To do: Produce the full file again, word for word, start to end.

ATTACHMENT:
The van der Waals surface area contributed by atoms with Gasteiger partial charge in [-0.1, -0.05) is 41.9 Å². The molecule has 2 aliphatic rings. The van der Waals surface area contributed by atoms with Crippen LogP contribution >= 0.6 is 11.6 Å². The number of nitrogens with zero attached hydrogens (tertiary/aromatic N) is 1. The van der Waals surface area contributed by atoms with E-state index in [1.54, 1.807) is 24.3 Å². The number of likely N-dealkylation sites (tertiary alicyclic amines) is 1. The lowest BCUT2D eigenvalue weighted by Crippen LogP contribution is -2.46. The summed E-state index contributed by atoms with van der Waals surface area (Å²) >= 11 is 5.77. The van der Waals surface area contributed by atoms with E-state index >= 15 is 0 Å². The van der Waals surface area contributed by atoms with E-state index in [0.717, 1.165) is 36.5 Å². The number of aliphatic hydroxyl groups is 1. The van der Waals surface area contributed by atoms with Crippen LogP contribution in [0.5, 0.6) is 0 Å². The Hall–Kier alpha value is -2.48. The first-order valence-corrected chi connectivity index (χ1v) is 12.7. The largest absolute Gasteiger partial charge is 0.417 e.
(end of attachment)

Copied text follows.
The van der Waals surface area contributed by atoms with Gasteiger partial charge in [-0.1, -0.05) is 41.9 Å². The molecule has 2 aliphatic rings. The van der Waals surface area contributed by atoms with Crippen LogP contribution >= 0.6 is 11.6 Å². The number of nitrogens with zero attached hydrogens (tertiary/aromatic N) is 1. The van der Waals surface area contributed by atoms with E-state index in [1.54, 1.807) is 24.3 Å². The number of likely N-dealkylation sites (tertiary alicyclic amines) is 1. The lowest BCUT2D eigenvalue weighted by Crippen LogP contribution is -2.46. The summed E-state index contributed by atoms with van der Waals surface area (Å²) >= 11 is 5.77. The van der Waals surface area contributed by atoms with E-state index >= 15 is 0 Å². The van der Waals surface area contributed by atoms with E-state index in [0.717, 1.165) is 36.5 Å². The number of aliphatic hydroxyl groups is 1. The van der Waals surface area contributed by atoms with Crippen LogP contribution in [0.5, 0.6) is 0 Å². The Hall–Kier alpha value is -2.48. The first-order valence-corrected chi connectivity index (χ1v) is 12.7. The largest absolute Gasteiger partial charge is 0.417 e.